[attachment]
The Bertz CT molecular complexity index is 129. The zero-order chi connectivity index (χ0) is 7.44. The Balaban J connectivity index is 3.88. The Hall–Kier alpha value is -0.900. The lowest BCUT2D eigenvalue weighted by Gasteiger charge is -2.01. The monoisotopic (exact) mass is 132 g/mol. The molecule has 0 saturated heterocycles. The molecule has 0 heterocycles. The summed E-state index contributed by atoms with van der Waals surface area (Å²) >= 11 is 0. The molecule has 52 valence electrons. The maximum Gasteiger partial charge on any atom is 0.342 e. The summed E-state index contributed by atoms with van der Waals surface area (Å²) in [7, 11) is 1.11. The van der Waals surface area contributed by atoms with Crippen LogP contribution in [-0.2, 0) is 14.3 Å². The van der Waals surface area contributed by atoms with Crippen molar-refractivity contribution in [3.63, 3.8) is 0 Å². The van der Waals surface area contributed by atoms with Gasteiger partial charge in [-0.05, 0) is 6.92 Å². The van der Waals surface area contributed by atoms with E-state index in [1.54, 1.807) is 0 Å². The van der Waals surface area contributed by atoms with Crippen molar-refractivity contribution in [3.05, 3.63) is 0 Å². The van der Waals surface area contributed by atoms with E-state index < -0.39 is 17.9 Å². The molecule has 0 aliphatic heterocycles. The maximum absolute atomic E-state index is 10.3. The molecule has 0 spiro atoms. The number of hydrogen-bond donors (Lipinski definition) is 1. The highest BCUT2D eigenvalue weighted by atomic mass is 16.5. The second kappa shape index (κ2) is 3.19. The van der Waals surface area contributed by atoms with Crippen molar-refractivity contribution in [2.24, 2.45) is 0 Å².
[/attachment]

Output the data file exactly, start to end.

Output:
The Bertz CT molecular complexity index is 129. The zero-order chi connectivity index (χ0) is 7.44. The Balaban J connectivity index is 3.88. The Hall–Kier alpha value is -0.900. The lowest BCUT2D eigenvalue weighted by Gasteiger charge is -2.01. The monoisotopic (exact) mass is 132 g/mol. The molecule has 0 saturated heterocycles. The molecule has 0 heterocycles. The summed E-state index contributed by atoms with van der Waals surface area (Å²) >= 11 is 0. The molecule has 52 valence electrons. The maximum Gasteiger partial charge on any atom is 0.342 e. The summed E-state index contributed by atoms with van der Waals surface area (Å²) in [7, 11) is 1.11. The van der Waals surface area contributed by atoms with Crippen LogP contribution in [-0.2, 0) is 14.3 Å². The van der Waals surface area contributed by atoms with Crippen molar-refractivity contribution in [3.63, 3.8) is 0 Å². The van der Waals surface area contributed by atoms with Gasteiger partial charge in [-0.05, 0) is 6.92 Å². The van der Waals surface area contributed by atoms with E-state index in [1.54, 1.807) is 0 Å². The van der Waals surface area contributed by atoms with Crippen molar-refractivity contribution in [3.05, 3.63) is 0 Å². The van der Waals surface area contributed by atoms with E-state index < -0.39 is 17.9 Å². The molecule has 0 aliphatic heterocycles. The maximum absolute atomic E-state index is 10.3. The molecule has 0 spiro atoms. The number of hydrogen-bond donors (Lipinski definition) is 1. The highest BCUT2D eigenvalue weighted by atomic mass is 16.5. The second kappa shape index (κ2) is 3.19. The van der Waals surface area contributed by atoms with Crippen molar-refractivity contribution in [2.24, 2.45) is 0 Å².